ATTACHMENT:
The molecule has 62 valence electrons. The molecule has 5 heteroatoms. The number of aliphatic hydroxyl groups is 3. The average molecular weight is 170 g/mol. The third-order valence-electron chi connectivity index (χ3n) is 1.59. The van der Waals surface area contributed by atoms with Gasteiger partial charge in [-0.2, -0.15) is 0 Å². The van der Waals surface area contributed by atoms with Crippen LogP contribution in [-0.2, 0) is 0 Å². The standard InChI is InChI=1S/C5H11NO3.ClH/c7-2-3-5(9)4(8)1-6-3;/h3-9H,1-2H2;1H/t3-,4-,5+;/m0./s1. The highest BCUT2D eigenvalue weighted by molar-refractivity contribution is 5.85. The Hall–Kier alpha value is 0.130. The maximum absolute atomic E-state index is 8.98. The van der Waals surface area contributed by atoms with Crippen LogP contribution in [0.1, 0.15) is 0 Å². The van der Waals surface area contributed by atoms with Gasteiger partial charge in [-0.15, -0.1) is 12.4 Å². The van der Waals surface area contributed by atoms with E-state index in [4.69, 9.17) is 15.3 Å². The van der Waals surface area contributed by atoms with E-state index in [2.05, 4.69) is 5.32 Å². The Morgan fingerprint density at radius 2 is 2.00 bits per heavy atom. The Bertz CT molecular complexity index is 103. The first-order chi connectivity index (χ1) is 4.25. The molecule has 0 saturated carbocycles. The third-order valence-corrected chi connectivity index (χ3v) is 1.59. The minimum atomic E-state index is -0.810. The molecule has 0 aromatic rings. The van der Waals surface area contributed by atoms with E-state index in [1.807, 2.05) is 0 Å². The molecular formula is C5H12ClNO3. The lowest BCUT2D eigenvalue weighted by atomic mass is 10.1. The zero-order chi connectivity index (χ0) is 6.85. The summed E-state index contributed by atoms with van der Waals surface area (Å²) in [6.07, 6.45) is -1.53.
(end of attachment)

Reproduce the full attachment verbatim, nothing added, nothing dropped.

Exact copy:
The molecule has 62 valence electrons. The molecule has 5 heteroatoms. The number of aliphatic hydroxyl groups is 3. The average molecular weight is 170 g/mol. The third-order valence-electron chi connectivity index (χ3n) is 1.59. The van der Waals surface area contributed by atoms with Gasteiger partial charge in [-0.2, -0.15) is 0 Å². The van der Waals surface area contributed by atoms with Crippen LogP contribution in [-0.2, 0) is 0 Å². The standard InChI is InChI=1S/C5H11NO3.ClH/c7-2-3-5(9)4(8)1-6-3;/h3-9H,1-2H2;1H/t3-,4-,5+;/m0./s1. The highest BCUT2D eigenvalue weighted by molar-refractivity contribution is 5.85. The Hall–Kier alpha value is 0.130. The maximum absolute atomic E-state index is 8.98. The van der Waals surface area contributed by atoms with Crippen LogP contribution in [0.1, 0.15) is 0 Å². The van der Waals surface area contributed by atoms with Gasteiger partial charge in [-0.15, -0.1) is 12.4 Å². The van der Waals surface area contributed by atoms with E-state index in [4.69, 9.17) is 15.3 Å². The van der Waals surface area contributed by atoms with E-state index in [2.05, 4.69) is 5.32 Å². The Morgan fingerprint density at radius 2 is 2.00 bits per heavy atom. The Bertz CT molecular complexity index is 103. The first-order chi connectivity index (χ1) is 4.25. The molecule has 0 saturated carbocycles. The third-order valence-corrected chi connectivity index (χ3v) is 1.59. The minimum atomic E-state index is -0.810. The molecule has 0 aromatic rings. The van der Waals surface area contributed by atoms with E-state index in [1.807, 2.05) is 0 Å². The molecular formula is C5H12ClNO3. The lowest BCUT2D eigenvalue weighted by atomic mass is 10.1. The zero-order chi connectivity index (χ0) is 6.85. The summed E-state index contributed by atoms with van der Waals surface area (Å²) in [6.07, 6.45) is -1.53.